When I go to Saudi Arabia, I do not take a photo camera. I do not take any foreign magazine or newspaper with me. I just take the company promotion catalogs. I read whatever is available at the local magazine store or bookshop. Foreign magazines, newspapers, are sold all censored in black ink.

When I was working in Pakistan in the 1990s, we were not able to get a permanent or long term residence permit for our employees in the construction site. Once we were so occupied with daily work, our site supervisor had to spend one more week without permission. He was arrested and kept in the prison for one month until we cleared the legal procedures and pay the penalties.

While returning from Azerbaijan, at the Baku airport, I checked my passport. I showed my passport maybe ten times. Lastly, a soldier in a secluded place took my passport, pretending to check it out, he practically scrapped my passport. I returned to Istanbul with a shattered passport. Our passport police was very understanding, “That happens always out of Azerbaijan.” I had to renew my lousy passport immediately spending unnecessary time and money. It has nothing to do with the politics of the country, it was the nasty practice of an individual unresponsive soldier.

When we were in Syria in the 1990s for a tender, a foreigner staying in our hotel in Damascus was jogging early in the morning around the hotel. A military car stopped by, asked for a passport. Do you take your passport while jogging? You should in Syria. You are already running around the hotel. They arrested him and put him in jail for a month until the foreign consulate interfered for his release.

So in any case you must have your passport with you at all times. This is the practice in the Middle East. After the CharlieHebdo incident, primarily Europe and the Middle East, countries put extra measures on visa conditions, put longer visa requirements. You need to apply long before. Donald Trump put visa restrictions to various Muslim counties. Moreover the USA stopped visa for Turkish citizens, although they continued releasing visas for ongoing visa applications. In order to be able to do business in difficult geographies, “we have to pay attention to all local sensitivities”.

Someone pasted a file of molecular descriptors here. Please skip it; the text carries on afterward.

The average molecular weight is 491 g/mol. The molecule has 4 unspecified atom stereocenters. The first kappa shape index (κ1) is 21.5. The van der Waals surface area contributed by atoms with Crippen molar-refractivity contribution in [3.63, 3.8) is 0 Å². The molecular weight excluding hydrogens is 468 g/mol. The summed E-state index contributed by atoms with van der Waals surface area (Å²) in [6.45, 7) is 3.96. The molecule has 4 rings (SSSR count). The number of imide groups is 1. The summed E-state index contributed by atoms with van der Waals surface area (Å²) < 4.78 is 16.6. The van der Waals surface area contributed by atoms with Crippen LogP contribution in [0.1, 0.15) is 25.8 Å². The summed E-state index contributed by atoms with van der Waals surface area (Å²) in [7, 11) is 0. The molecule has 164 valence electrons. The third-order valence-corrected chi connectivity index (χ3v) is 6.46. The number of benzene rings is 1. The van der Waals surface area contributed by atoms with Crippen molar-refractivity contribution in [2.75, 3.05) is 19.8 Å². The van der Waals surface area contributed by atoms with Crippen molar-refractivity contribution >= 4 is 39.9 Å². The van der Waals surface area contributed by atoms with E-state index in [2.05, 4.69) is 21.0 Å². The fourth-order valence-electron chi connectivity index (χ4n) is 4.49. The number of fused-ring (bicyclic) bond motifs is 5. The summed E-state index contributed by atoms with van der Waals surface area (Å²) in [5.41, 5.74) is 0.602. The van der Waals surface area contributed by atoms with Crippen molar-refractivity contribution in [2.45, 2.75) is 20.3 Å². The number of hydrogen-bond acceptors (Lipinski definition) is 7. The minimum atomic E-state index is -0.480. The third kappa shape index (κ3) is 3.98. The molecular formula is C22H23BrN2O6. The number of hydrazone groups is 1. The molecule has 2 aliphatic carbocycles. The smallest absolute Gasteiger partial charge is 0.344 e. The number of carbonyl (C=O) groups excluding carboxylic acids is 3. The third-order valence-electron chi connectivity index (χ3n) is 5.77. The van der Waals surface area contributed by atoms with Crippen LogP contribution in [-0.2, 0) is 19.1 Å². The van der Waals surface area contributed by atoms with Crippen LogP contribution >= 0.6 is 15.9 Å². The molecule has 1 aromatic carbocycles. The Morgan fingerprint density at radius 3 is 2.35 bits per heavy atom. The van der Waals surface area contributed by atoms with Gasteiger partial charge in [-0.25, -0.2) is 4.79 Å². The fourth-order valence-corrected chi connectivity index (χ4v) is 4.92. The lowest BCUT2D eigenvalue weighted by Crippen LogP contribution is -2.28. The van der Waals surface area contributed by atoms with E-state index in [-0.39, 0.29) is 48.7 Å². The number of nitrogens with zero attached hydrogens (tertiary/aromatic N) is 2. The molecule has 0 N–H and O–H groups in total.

But there are times when these sensitivities are not taken into consideration. President George W. Bush’s wife Laura Bush, former Foreign Secretary Hillary Clinton, President Barack Obama’s wife Michelle Obama, German chancellor Angela Merkel, these ladies visited Saudi Arabia, with their heads uncovered. The Saudi authorities did not make any objection. Saudis could not do anything as it could jeopardize  diplomacy and cooperation.

This is the practice in the Middle East. You should be careful of local sensitivities and concur at all times if you wish to do business with locals.


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Haluk Direskeneli

Haluk Direskeneli

Haluk Direskeneli, is a graduate of METU Mechanical Engineering department (1973). He worked in public, private enterprises, USA Turkish JV companies (B&W, CSWI, AEP, Entergy), in fabrication, basic and detail design, marketing, sales and project management of thermal power plants. He is currently working as freelance consultant/ energy analyst with thermal power plants basic/ detail design software expertise for private engineering companies, investors, universities and research institutions. He is a member of Chamber of Turkish Mechanical Engineers Energy Working Group.